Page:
The third Hate Eternal trilogy puts the focus on ancient antiquity and historical subjects and it’s incredible how far Rutan’s writing has come since the releasing of the now-legendary “promo ’97 / Engulfed In Grief” split demo tape in 1997. On “Conquering the Throne” Hate Eternal sounded like the band Diabolic always wished it was, “King Of All Kings” is a death metal classic for a reason but it wouldn’t be until “I, Monarch” that Rutan’s writing showed some mention worthy individuality. “Fury & Flames” saw the band in a state of flux and temporary disarray after the untimely loss of Jared Anderson. We skipped over “Phoenix Amongst the Ashes” entirely and it wouldn’t be until 2015’s “Infernus” that we started paying to Rutan’s band once more. The only notable change is Eliran Kantor replacing Paul Romano on “Infernus’” as Hate Eternal’s resident cover artist but established bands on major labels are hardly the place to look for innovation in terms of visuals. Hate Eternal is the last band to accuse of fatigue of any kind but like the most recent Malevolent Creation album the formula is starting to show its rather evident limitations. “Upon Desolate Sands” is slower overall but Hate Eternal has lost none of its searing intensity. Things are looking up for Hate Eternal and this new trilogy might just be their most memorable. Time wil tell…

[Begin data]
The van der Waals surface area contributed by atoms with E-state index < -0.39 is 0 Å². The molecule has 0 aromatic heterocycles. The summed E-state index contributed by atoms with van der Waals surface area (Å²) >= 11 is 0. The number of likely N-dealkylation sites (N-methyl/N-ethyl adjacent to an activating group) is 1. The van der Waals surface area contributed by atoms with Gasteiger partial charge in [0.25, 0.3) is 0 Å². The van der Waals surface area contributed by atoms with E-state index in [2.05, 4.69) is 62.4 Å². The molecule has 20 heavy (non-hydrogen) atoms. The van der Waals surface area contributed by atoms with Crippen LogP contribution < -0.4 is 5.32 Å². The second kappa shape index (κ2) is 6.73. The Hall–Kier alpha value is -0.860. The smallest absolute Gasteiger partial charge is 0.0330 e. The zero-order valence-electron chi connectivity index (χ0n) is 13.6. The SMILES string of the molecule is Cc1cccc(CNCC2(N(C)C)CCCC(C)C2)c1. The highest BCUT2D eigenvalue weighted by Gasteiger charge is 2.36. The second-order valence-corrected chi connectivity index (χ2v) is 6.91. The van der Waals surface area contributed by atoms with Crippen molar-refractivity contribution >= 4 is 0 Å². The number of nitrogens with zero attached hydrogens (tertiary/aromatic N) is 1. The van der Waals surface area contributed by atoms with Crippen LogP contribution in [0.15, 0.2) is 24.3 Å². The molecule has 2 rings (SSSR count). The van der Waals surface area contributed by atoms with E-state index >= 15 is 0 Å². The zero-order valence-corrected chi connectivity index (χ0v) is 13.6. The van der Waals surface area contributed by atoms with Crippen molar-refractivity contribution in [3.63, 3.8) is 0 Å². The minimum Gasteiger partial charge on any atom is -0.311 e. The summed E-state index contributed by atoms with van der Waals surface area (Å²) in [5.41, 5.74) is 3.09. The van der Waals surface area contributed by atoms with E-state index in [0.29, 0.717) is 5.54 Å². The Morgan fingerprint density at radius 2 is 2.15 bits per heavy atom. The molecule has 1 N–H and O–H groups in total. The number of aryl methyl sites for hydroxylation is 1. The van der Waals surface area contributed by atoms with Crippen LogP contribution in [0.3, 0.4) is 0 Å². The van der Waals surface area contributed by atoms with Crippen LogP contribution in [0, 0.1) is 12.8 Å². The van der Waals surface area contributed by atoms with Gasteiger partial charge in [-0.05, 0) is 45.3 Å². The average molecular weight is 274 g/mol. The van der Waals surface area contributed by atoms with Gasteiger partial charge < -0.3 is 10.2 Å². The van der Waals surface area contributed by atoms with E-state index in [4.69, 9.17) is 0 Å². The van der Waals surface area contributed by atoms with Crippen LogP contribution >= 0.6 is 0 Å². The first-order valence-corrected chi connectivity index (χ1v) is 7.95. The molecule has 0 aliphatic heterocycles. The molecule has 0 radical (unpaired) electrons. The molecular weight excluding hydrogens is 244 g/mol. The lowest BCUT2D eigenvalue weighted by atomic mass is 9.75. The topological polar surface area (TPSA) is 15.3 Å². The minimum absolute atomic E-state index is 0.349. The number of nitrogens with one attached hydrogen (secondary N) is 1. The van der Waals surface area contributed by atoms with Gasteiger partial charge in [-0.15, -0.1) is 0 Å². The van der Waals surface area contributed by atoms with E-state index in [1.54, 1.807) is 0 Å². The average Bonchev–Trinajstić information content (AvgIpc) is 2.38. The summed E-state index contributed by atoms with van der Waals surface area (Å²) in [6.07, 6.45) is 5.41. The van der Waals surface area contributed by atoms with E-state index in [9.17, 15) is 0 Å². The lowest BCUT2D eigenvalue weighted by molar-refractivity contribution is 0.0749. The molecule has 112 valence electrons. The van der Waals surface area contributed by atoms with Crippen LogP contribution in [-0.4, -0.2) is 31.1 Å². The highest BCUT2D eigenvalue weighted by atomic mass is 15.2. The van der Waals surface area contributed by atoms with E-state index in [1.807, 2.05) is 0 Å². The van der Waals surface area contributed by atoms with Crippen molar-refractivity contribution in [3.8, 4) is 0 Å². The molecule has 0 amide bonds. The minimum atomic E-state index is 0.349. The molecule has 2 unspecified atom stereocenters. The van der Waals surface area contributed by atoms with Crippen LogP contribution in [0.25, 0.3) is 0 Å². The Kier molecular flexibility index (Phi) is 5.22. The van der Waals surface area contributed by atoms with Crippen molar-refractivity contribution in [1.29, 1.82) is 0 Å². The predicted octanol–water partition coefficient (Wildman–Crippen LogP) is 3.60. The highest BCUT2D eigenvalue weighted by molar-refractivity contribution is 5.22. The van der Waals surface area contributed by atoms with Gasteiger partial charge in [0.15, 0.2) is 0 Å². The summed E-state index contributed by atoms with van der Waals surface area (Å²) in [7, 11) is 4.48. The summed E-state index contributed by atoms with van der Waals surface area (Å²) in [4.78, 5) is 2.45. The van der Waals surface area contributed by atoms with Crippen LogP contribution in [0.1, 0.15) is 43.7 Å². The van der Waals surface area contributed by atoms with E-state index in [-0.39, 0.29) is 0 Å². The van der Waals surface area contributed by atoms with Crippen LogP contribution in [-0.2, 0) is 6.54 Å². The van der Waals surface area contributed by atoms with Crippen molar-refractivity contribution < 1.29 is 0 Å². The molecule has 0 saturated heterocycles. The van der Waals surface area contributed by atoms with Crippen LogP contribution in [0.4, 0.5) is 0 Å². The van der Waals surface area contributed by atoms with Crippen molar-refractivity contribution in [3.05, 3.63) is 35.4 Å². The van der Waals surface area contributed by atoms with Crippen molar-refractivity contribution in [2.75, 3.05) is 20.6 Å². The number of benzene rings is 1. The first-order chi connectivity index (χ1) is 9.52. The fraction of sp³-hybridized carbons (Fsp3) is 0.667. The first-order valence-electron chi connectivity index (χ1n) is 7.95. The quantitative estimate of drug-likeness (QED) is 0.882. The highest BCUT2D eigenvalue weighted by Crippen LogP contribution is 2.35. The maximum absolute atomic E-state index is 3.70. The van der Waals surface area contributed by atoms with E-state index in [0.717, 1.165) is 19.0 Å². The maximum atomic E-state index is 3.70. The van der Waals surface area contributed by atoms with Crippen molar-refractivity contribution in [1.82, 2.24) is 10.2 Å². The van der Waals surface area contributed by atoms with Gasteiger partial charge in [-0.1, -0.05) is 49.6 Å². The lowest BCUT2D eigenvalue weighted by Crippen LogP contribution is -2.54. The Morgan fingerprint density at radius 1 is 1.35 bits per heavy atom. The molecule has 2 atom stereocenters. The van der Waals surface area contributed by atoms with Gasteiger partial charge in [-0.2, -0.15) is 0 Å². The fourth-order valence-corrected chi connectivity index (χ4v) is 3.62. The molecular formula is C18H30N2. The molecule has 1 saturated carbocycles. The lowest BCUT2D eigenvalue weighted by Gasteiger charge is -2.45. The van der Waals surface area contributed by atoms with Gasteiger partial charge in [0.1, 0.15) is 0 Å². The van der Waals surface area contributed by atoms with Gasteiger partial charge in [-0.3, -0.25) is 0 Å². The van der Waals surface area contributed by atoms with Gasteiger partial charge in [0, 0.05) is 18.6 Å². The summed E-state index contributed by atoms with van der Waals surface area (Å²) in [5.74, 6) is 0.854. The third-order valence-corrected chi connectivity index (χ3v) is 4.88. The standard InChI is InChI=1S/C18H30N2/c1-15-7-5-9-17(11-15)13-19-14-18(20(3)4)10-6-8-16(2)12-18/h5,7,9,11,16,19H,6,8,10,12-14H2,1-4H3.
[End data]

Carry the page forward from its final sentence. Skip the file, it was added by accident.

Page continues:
Plot: four mercenaries must rescue high-profile target in the former Soviet Union

The female-centric action movie is something which the Far East (especially places as China, Hong Kong and Japan and, in lesser degree, Thailand) and South America (the Philippines) was decades quicker to embrace than America and Europe. In the eighties there were more than enough female action stars but they never were given resources and budgets remotely equal to their male counterparts. In the direct-to-video (DTV) market there was a veritable avalanche of female-centric action productions for nigh on a decade starting at the dawn of the eighties. American directors Jim Wynorksi, Fred Olen Ray, Richard Pepin, Albert Pyun, and Andrew Stevens all contributed to the form. Italian directors as Sergio Martino, Enzo G. Castellari, Bruno Mattei, and Giuseppe Vari in turn imitated their American inspirations. Filipino one-man exploitation industry Cirio H. Santiago built an entire career out of female-centric action movies. The nineties were a dark and difficult decade for many a genre and like horror hard-hitting action notoriously transformed into a more docile variant of itself, something which satire site Ruthless Reviews once upon a time lovingly coined ‘90s Inaction. In the aughties worldwide action cinema revived in a big way which brings us to Mercenaries.